Christians recognize that it is in our nature to have a negative disposition. We do not naturally sing like songbirds in the morning, but trusting in Christ is the first step in adjusting your attitude. Second, your heart is made of stone without God’s Spirit, just as mine was. I required human nature, and God provided one. Third, remember that we’re all in the same battle, and it won’t be easy, but being in the struggle means we’re striving to live a God-honoring life, and He has not abandoned us. We have a new heart because in Christ we are a new creation (2nd Cor 5:17). Lastly, contentment is similar to love in that you must choose to be content, just as you must choose to demonstrate love through your actions. Jesus is the ultimate illustration of this (John 3:16). It is not simple but worthwhile. You are not a helpless victim; you can choose to adjust your attitude with the help of the Holy Spirit and the Bible, and everything you do can be for God’s glory.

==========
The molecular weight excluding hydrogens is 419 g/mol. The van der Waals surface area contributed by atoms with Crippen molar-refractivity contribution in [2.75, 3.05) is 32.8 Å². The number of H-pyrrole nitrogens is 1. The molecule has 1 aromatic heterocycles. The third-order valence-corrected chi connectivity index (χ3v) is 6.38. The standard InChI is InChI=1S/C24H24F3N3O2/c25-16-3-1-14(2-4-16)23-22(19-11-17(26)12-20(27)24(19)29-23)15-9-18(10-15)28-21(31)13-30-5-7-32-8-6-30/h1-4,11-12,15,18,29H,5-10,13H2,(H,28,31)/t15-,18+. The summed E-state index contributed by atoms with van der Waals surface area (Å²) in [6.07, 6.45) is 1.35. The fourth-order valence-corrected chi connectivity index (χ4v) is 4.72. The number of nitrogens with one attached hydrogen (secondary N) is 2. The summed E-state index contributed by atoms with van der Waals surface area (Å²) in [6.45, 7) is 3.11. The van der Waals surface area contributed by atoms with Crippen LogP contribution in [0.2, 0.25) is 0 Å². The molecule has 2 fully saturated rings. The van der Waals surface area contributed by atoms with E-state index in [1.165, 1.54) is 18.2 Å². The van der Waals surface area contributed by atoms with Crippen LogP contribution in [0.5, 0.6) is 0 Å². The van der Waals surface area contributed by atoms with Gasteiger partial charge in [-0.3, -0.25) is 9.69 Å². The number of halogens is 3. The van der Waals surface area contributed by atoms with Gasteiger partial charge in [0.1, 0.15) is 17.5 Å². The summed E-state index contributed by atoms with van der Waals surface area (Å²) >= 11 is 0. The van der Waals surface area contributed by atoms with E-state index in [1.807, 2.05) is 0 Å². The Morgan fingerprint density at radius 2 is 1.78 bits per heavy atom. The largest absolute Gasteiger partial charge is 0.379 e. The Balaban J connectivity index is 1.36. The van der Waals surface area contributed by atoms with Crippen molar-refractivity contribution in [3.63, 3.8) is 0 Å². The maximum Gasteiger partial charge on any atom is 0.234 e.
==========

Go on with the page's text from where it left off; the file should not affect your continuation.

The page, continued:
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Pastor James Costa earned his degree in Theology from the Southwestern Baptist Theological Seminary in Fort Worth, Texas. After graduation, he dedicated his career to serving as a pastor in Waco, Texas. Pastor James founded Faith Activist during the COVID-19 pandemic when he faced challenges in reaching people due to the lockdowns. He realized the potential of digital media to connect with people and spread the message of the gospel, leading him to create an online platform to help people grow in their faith and engage with other believers.